Open Access
Amjad, Syed Majeed
Graduate Program:
Computer Science
Master of Science
Document Type:
Master Thesis
Date of Defense:
Committee Members:
  • Sukmoon Chang, Thesis Advisor
  • gradient vector flow
  • skeletonization
  • super quadrics
  • tubular objects
  • deformable objets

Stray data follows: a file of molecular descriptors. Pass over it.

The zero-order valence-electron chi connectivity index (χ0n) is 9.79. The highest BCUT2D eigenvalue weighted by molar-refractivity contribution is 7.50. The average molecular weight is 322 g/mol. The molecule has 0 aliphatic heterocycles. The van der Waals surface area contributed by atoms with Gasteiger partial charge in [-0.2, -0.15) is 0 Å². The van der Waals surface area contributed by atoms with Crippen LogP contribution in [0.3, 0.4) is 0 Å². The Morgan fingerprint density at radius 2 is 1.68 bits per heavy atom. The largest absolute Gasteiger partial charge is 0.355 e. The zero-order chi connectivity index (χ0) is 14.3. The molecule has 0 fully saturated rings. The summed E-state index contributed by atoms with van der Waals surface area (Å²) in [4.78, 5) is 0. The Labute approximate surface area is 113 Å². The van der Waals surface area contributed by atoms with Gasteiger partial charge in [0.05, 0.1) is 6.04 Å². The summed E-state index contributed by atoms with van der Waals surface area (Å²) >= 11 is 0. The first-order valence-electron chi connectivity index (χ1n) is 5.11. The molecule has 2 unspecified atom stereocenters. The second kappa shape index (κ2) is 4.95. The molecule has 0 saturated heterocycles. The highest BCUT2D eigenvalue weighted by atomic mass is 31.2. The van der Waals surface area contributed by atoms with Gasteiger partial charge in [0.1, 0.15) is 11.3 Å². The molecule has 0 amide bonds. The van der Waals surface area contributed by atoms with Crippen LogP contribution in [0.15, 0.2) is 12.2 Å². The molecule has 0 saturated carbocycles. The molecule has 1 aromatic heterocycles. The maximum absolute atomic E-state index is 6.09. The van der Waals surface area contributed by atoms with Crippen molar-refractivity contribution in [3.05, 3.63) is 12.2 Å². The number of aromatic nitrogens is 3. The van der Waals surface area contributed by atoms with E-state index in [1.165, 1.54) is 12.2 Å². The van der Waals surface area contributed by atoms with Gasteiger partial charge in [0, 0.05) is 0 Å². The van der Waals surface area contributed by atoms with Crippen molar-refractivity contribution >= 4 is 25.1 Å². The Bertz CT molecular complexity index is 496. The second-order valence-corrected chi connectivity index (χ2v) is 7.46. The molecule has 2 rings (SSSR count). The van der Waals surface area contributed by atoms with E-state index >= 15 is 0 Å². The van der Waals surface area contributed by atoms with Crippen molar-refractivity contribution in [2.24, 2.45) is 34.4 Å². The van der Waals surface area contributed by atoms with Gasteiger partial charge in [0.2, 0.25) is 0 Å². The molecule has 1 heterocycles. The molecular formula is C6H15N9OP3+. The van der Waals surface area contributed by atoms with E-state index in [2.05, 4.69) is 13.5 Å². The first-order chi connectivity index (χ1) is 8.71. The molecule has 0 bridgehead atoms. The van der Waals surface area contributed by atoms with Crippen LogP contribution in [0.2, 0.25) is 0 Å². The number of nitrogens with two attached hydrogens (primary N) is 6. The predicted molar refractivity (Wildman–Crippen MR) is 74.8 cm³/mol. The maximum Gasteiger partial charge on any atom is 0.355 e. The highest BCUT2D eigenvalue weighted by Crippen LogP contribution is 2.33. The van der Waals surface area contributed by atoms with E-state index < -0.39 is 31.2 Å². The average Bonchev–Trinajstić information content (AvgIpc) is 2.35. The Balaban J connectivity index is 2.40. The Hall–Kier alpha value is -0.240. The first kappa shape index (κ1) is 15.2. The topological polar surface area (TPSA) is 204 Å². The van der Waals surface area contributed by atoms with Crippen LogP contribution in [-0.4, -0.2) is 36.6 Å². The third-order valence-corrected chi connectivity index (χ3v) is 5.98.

Anatomical structures contain various types of curvilinear or tube-like structures such as blood vessels and bronchial trees. Such tubular structures can be best represented by their skeletons. A skeleton of an object is the loci of center points of all maximally inscribed discs (or spheres in 3D). Skeletons reduce the complex 3D pixel-based representation of an object into a simpler 1D spatial line while pre- serving its boundary and region information. A skeleton should be thin, centered, and correctly connected and should preserve the topology of the object. Many algorithms for skeletonization rely on the boundary information of an object to extract its skeletons. These methods are not feasible for medical images, where the boundary is not known a priori or the boundary is not clearly de ned. For medical images, therefore, such methods require extensive pre-processing steps to identify the boundary of the objects of interest. Furthermore, these methods are sensitive to boundary noise. More recent approaches use ridge point detection for nding skeletons. Although these methods do not need boundary information they require complex grouping schemes to ensure the ridge points are correctly connected. These methods also require intensive user interaction, such as manual selection of seed points, which hinders the method from automation. In this thesis, we propose a novel skeletonization algorithm using deformable models. The proposed algorithm requires minimal user interaction and no pre- processing steps to obtain boundary information. The algorithm generates thin, connected skeletons that preserve the topology of the object. Experiments on data show that the proposed algorithm extracts skeletons in sub-voxel accuracy, and results on clinical data also show accurately centered skeletons.